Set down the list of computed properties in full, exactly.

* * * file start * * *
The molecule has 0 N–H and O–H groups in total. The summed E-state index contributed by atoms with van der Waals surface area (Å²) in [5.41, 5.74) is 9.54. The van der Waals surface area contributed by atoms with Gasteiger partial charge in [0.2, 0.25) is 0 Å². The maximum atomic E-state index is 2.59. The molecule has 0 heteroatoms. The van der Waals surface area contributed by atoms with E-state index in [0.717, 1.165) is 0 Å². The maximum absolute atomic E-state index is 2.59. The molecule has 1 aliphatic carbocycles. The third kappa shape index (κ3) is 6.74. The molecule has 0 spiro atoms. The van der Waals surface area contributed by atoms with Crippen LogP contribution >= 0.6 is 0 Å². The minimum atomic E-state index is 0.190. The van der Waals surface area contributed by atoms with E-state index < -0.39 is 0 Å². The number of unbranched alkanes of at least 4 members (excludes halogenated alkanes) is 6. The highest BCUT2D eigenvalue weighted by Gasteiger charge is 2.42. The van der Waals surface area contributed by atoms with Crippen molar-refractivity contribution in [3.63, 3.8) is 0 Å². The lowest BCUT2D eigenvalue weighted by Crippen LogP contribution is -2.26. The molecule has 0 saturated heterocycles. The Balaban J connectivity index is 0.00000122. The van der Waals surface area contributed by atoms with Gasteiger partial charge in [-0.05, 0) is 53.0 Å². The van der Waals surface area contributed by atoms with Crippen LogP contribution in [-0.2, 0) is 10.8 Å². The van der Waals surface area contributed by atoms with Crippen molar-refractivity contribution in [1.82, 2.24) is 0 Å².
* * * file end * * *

The molecule has 0 N–H and O–H groups in total. The summed E-state index contributed by atoms with van der Waals surface area (Å²) in [5.41, 5.74) is 9.54. The van der Waals surface area contributed by atoms with Gasteiger partial charge in [0.2, 0.25) is 0 Å². The maximum atomic E-state index is 2.59. The molecule has 0 heteroatoms. The van der Waals surface area contributed by atoms with E-state index in [0.717, 1.165) is 0 Å². The maximum absolute atomic E-state index is 2.59. The molecule has 1 aliphatic carbocycles. The third kappa shape index (κ3) is 6.74. The molecule has 0 spiro atoms. The van der Waals surface area contributed by atoms with Crippen LogP contribution >= 0.6 is 0 Å². The minimum atomic E-state index is 0.190. The van der Waals surface area contributed by atoms with E-state index < -0.39 is 0 Å². The number of unbranched alkanes of at least 4 members (excludes halogenated alkanes) is 6. The highest BCUT2D eigenvalue weighted by Gasteiger charge is 2.42. The van der Waals surface area contributed by atoms with Crippen molar-refractivity contribution in [3.63, 3.8) is 0 Å². The lowest BCUT2D eigenvalue weighted by Crippen LogP contribution is -2.26. The molecule has 0 saturated heterocycles. The Balaban J connectivity index is 0.00000122. The van der Waals surface area contributed by atoms with Gasteiger partial charge in [-0.05, 0) is 53.0 Å². The van der Waals surface area contributed by atoms with Crippen LogP contribution in [-0.2, 0) is 10.8 Å². The van der Waals surface area contributed by atoms with Crippen molar-refractivity contribution in [1.82, 2.24) is 0 Å².